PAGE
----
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Information Technology LawThe Law and Society

Information Technology Law: The Law and Society (4th edn)

Andrew Murray
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date: 03 October 2022

p. 1607. Defamationlocked

p. 1607. Defamationlocked

  • Andrew MurrayAndrew MurrayProfessor of Law, London School of Economics and Political Science

Abstract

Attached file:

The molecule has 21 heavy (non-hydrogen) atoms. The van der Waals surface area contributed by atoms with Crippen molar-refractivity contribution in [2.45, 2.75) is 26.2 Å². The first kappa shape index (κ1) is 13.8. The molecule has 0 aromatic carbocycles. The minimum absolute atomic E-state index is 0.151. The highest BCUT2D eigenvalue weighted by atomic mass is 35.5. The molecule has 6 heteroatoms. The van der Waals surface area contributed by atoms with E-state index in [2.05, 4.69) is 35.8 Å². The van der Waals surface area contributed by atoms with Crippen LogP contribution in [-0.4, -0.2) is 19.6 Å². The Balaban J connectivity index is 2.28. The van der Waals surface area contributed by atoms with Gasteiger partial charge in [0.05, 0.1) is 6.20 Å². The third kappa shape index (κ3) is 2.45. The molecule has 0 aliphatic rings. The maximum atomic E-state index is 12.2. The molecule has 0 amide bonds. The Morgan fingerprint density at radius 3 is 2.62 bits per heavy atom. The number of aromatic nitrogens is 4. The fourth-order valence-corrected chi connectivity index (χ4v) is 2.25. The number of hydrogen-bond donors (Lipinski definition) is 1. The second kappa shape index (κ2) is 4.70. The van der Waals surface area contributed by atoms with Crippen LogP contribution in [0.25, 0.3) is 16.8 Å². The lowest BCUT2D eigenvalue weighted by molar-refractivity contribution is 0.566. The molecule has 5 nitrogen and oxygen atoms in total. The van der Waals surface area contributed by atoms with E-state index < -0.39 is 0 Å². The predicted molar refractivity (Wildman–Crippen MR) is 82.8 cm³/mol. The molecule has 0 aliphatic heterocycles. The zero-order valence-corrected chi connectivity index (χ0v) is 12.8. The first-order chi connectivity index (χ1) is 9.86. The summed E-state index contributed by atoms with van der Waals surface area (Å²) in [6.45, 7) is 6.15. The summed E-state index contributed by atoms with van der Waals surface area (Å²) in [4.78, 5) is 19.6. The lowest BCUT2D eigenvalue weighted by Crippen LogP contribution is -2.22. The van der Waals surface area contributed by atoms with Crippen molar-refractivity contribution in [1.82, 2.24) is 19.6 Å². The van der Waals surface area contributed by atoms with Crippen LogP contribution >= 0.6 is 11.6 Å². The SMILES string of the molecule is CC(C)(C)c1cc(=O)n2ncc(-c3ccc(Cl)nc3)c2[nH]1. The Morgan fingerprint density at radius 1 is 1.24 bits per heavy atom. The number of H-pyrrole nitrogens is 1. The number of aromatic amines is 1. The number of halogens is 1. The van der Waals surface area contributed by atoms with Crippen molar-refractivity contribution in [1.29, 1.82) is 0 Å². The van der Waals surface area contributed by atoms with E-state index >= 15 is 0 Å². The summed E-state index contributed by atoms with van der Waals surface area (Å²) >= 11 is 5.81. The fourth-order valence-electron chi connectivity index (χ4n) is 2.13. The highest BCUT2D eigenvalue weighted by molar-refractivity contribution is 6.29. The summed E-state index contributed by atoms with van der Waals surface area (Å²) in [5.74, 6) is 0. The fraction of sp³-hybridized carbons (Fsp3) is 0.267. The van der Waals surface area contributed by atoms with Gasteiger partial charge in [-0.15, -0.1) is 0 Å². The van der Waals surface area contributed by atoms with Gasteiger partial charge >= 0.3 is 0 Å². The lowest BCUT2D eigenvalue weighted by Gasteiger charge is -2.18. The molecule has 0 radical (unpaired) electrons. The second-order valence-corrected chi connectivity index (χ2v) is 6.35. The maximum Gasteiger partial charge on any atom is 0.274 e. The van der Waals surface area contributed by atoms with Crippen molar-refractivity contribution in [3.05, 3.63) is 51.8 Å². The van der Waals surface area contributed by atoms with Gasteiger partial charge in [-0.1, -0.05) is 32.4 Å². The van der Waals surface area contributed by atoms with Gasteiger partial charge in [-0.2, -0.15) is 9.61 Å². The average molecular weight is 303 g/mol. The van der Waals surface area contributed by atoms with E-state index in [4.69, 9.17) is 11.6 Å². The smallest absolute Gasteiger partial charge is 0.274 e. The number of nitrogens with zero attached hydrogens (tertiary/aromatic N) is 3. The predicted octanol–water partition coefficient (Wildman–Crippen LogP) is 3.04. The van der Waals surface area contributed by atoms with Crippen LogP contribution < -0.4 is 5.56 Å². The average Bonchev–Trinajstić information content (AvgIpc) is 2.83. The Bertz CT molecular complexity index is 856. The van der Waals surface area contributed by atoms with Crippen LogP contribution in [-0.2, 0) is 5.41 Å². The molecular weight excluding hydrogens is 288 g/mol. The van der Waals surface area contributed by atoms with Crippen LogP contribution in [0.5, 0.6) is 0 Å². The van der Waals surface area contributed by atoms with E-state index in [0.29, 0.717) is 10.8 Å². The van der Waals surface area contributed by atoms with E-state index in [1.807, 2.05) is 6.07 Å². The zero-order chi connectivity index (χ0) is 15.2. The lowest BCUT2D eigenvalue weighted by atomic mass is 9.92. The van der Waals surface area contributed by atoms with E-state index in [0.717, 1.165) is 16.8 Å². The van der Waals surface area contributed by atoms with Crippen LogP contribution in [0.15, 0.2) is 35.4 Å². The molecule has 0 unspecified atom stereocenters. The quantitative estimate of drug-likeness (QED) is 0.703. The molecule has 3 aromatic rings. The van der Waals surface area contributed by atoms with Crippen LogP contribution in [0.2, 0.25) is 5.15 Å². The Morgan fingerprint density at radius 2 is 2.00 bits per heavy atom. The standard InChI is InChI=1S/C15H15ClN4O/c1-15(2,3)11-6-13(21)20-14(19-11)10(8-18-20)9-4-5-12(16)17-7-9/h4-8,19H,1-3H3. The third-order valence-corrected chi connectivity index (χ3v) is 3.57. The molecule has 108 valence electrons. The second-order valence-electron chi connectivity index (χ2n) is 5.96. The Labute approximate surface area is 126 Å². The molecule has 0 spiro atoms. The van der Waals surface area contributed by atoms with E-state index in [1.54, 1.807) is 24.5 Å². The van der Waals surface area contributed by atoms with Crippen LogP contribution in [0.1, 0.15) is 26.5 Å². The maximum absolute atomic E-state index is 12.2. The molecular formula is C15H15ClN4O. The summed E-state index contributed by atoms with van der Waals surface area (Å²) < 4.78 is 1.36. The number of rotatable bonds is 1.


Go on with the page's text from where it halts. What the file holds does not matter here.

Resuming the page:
This chapter examines defamation cases arising from traditional media sites and user-generated media entries. It first provides an overview of the tort of defamation, and the issue of who is responsible and potentially liable for an online defamatory statement. It then looks at the Defamation Act 2013, considering when defences may be raised to a claim in defamation, and how online publication and republication may result in defamation. Four cases are analysed: Dow Jones v Gutnick, Loutchansky v Times Newspapers, King v Lewis, and Jameel v Dow Jones. The chapter explores intermediary liability, particularly the liability of UK internet service providers, by citing recent decisions on intermediary liability such as Tamiz v Google, Delfi v Estonia, and MTE v Hungary, as well as specific intermediary defences found in the Defamation Act 2013. The chapter concludes by discussing key social media cases such as McAlpine v Bercow and Monroe v Hopkins.

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